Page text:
Emerging Iterations on State Free College Policy in the 2019 Legislative Sessions

Postsecondary & Workforce

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State legislatures are officially in full swing, with 44 states plus the District of Columbia in session. At Education Commission of the States, we’re cleaning our glasses and diving into the thousands of pieces of education-related legislation spilling into our inboxes. Not surprisingly, free college maintains its position on state legislators’ minds. We are already tracking 45 pieces of legislation in 19 states plus the District of Columbia.

States Considering Free College Legislation in 2019-20 Legislative Sessions

Massachusetts S.D. 1415 takes perhaps the broadest approach this year, stating simply that, “…the policy of the commonwealth [is] to guarantee free public higher education as a right for all residents.” However, most of these new proposals track closely with the historical trajectory of the movement. Proposals focused on eliminating tuition and fees for students matriculating directly from high school are currently in play in the District of Columbia (B. 23-0050), Mississippi (H.B. 72), South Carolina (H. 3214, S. 25) and Texas (H.B. 630, S.B. 32, S.B. 33), among others. (You can read more from us on the importance of reaching adult students with free college policy here.)

Several proposals, however, are taking new approaches to define the student population eligible to benefit from free college policy. So far, we see states seeking to include the four-year public sector — a move which would presumably increase the price tag for a free college program. On the other end of the balance sheet, we see states limiting eligibility to specific localities or adding post-graduation residency or work requirements. Some examples:

Inclusion of Four-Year Sector

  • New Jersey 1936 proposes to eliminate tuition for students who are enrolled full-time in a county college or four-year public institution, complete at least 30 credits per year and have a family income under $125,000.
  • North Dakota H.B. 1273 proposes a tuition waiver for a student’s final year in a four-year program, final semester in a two-year program or the final 25 percent of a certificate program.
  • Massachusetts S.D. 225 (also S.D. 226) proposes to cover the entire cost of tuition and fees for any year other than the first of an associate or bachelor’s degree program for families earning under the state median income. An alternative version, S.D. 227, proposes the same model for families earning less than 125 percent of the state median income.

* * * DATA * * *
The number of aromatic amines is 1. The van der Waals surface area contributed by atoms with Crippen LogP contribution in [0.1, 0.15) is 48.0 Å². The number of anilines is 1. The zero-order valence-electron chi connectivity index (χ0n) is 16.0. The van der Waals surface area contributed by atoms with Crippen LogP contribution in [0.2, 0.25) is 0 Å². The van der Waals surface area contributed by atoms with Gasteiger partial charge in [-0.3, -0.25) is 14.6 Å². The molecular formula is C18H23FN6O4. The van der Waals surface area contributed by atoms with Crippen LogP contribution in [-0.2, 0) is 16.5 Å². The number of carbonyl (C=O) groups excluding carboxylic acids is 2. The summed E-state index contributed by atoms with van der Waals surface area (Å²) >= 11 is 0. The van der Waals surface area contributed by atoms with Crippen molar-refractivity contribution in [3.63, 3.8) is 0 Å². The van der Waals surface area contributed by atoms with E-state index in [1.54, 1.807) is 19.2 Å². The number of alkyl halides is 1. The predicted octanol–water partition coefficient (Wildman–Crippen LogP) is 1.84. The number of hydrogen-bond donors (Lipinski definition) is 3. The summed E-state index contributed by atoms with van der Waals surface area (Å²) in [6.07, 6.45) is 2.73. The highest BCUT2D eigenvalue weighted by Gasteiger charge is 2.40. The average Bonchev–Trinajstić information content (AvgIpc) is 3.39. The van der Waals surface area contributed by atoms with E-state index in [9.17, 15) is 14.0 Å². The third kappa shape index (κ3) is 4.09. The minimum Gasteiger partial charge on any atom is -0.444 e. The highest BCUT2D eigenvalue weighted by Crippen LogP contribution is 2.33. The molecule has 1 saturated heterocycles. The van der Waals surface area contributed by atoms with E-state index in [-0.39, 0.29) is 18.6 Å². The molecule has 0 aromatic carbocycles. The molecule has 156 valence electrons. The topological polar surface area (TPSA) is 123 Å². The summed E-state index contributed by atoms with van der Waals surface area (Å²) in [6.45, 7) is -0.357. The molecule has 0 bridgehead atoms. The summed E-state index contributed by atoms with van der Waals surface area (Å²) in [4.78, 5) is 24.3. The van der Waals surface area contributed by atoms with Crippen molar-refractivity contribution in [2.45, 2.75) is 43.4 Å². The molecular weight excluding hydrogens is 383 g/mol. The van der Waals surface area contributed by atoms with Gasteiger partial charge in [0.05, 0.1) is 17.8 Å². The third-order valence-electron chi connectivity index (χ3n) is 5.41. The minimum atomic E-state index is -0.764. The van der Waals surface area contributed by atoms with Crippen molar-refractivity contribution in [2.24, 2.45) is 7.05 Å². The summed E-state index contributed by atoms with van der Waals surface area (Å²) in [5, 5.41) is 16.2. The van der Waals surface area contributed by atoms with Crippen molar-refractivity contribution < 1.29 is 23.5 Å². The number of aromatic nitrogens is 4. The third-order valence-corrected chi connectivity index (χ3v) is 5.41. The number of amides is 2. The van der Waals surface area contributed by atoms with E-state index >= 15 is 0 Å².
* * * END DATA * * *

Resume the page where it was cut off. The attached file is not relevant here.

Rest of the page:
• Several bills in New Jersey are designed to make the last two years of a transfer student’s journey tuition- and fee-free. A.B. 3090 and S. 1281 both propose to subsidize the final two years in a four-year institution for students who transfer from a public county college with an associate degree.

Eligibility for Specific Localities

  • Washington B. 1123 establishes a promise program for students in up to five cities or counties across the state. The support is limited to students who have recently earned a high school diploma or equivalent.
  • Indiana B. 520 limits eligibility to students residing in certain counties within the state. The bill also requires that students live in Indiana for at least two years after graduation or repay.

Post-Graduation Residency and/or Work Requirements

  • West Virginia B. 2450 (alternative version H.B. 2449) supports students enrolled in programs that satisfy a workforce need, as defined by the department of commerce. While the program acts as a grant upfront, the student must repay if they leave the state within two years of when the grant is awarded.

While many of these proposals may not make it before committee or ever see a floor vote, they represent valuable iterations on the concept of free college and how states can assist students who face college affordability challenges. You can continue to follow each of these bills with our team in real time on our State Education Policy Watch List.

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Senior Policy Analyst at Education Commission of the States | spingel@ecs.org

Sarah supports the research and analytical capacity of the policy team in her role as a senior policy analyst at Education Commission of the States. Sarah has extensive experience in student financial aid programs, and is frequently called upon as an expert in state financial aid policy and practice. A recipient of state aid herself, Sarah believes that state policy leaders have a key role to play in ensuring affordable postsecondary opportunities for students from all backgrounds.

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